Let’s say we know the x and y coordinates in an unknown unit of a location, but its projection information is somehow missing. We have a general idea about where the location is and can find its approximate latitude and longitude with a tolerable error in distance in an unknown unit. What is the projection of the x and y coordinates?
In this example, we have a point at 432697.24 and 1363705.31 in
xy in our data with missing projection information and know it’s the location of Georgia State Governor’s Office (33.7490 and -84.3880 in
Let’s find out what projection our data is in.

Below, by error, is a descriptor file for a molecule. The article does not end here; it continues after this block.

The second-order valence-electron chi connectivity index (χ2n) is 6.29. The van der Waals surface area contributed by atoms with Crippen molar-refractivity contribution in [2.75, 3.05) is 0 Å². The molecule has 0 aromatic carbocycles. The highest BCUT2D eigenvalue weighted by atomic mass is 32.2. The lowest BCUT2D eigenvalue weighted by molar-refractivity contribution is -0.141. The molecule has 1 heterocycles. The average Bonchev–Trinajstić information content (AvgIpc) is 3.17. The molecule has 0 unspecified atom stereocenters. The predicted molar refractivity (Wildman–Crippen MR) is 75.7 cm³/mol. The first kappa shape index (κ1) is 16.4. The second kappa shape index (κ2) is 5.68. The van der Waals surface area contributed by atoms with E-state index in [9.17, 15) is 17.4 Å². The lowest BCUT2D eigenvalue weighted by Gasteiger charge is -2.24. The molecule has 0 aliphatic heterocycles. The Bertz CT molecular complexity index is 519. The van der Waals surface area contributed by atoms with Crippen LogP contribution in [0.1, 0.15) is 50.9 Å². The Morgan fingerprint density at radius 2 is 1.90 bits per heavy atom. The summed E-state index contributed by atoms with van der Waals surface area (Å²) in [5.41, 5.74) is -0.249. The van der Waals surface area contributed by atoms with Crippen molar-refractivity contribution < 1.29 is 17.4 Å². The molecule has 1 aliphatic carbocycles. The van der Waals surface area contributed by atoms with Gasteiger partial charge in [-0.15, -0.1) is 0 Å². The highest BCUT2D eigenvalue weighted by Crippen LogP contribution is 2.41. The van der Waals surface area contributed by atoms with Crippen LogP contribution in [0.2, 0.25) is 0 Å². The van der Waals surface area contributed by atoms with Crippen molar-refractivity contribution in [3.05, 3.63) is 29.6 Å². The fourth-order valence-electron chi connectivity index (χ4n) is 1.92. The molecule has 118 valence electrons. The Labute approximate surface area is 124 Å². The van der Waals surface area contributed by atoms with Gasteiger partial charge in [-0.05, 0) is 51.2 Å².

Our error tolerance for distance matching is 200
# matching is slow projpicker postfix match_tol=200 33.7490,-84.3880 xy 432697.24,1363705.31 match # to speed up, let's just return the first match only projpicker postfix match_max=1 match_tol=200 33.7490,-84.3880 xy 432697.24,1363705.31 match
Using geometry variables:
projpicker <<EOT postfix match_max=1 match_tol=200 A: 33.7490,-84.3880 xy B: 432697.24,1363705.31 :A :B match EOT
import projpicker as ppik ppik.query_mixed_geoms(["postfix", "match_tol=200", [33.7490, -84.3880], "xy", [432697.24, 1363705.31], "match"]) # return just the first match ppik.query_mixed_geoms(["postfix", "match_max=1", "match_tol=200", [33.7490, -84.3880], "xy", [432697.24, 1363705.31], "match"])